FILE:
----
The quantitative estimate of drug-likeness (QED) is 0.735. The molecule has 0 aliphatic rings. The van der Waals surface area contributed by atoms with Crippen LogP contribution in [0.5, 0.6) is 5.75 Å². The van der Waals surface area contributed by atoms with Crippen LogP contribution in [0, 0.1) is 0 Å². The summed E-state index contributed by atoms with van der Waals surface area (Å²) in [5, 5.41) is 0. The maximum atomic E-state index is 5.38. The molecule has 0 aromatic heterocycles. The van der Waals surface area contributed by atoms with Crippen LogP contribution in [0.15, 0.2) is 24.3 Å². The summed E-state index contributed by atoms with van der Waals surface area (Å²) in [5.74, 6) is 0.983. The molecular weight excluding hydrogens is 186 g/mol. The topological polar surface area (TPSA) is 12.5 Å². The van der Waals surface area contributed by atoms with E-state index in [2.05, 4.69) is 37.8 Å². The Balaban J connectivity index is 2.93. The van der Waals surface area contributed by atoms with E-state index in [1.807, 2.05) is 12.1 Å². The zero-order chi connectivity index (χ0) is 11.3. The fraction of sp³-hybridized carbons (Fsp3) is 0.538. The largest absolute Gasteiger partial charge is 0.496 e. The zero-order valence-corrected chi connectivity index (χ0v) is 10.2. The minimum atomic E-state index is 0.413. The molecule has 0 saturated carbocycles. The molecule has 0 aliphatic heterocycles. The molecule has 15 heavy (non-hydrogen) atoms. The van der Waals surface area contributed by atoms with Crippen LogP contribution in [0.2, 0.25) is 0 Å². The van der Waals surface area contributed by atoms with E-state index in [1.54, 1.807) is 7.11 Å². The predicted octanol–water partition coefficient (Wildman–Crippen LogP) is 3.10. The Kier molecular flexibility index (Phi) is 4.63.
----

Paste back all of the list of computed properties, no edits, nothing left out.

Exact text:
The quantitative estimate of drug-likeness (QED) is 0.735. The molecule has 0 aliphatic rings. The van der Waals surface area contributed by atoms with Crippen LogP contribution in [0.5, 0.6) is 5.75 Å². The van der Waals surface area contributed by atoms with Crippen LogP contribution in [0, 0.1) is 0 Å². The summed E-state index contributed by atoms with van der Waals surface area (Å²) in [5, 5.41) is 0. The maximum atomic E-state index is 5.38. The molecule has 0 aromatic heterocycles. The van der Waals surface area contributed by atoms with Crippen LogP contribution in [0.15, 0.2) is 24.3 Å². The summed E-state index contributed by atoms with van der Waals surface area (Å²) in [5.74, 6) is 0.983. The molecular weight excluding hydrogens is 186 g/mol. The topological polar surface area (TPSA) is 12.5 Å². The van der Waals surface area contributed by atoms with E-state index in [2.05, 4.69) is 37.8 Å². The Balaban J connectivity index is 2.93. The van der Waals surface area contributed by atoms with E-state index in [1.807, 2.05) is 12.1 Å². The zero-order chi connectivity index (χ0) is 11.3. The fraction of sp³-hybridized carbons (Fsp3) is 0.538. The largest absolute Gasteiger partial charge is 0.496 e. The zero-order valence-corrected chi connectivity index (χ0v) is 10.2. The minimum atomic E-state index is 0.413. The molecule has 0 saturated carbocycles. The molecule has 0 aliphatic heterocycles. The molecule has 15 heavy (non-hydrogen) atoms. The van der Waals surface area contributed by atoms with Crippen LogP contribution in [0.2, 0.25) is 0 Å². The van der Waals surface area contributed by atoms with E-state index in [1.54, 1.807) is 7.11 Å². The predicted octanol–water partition coefficient (Wildman–Crippen LogP) is 3.10. The Kier molecular flexibility index (Phi) is 4.63.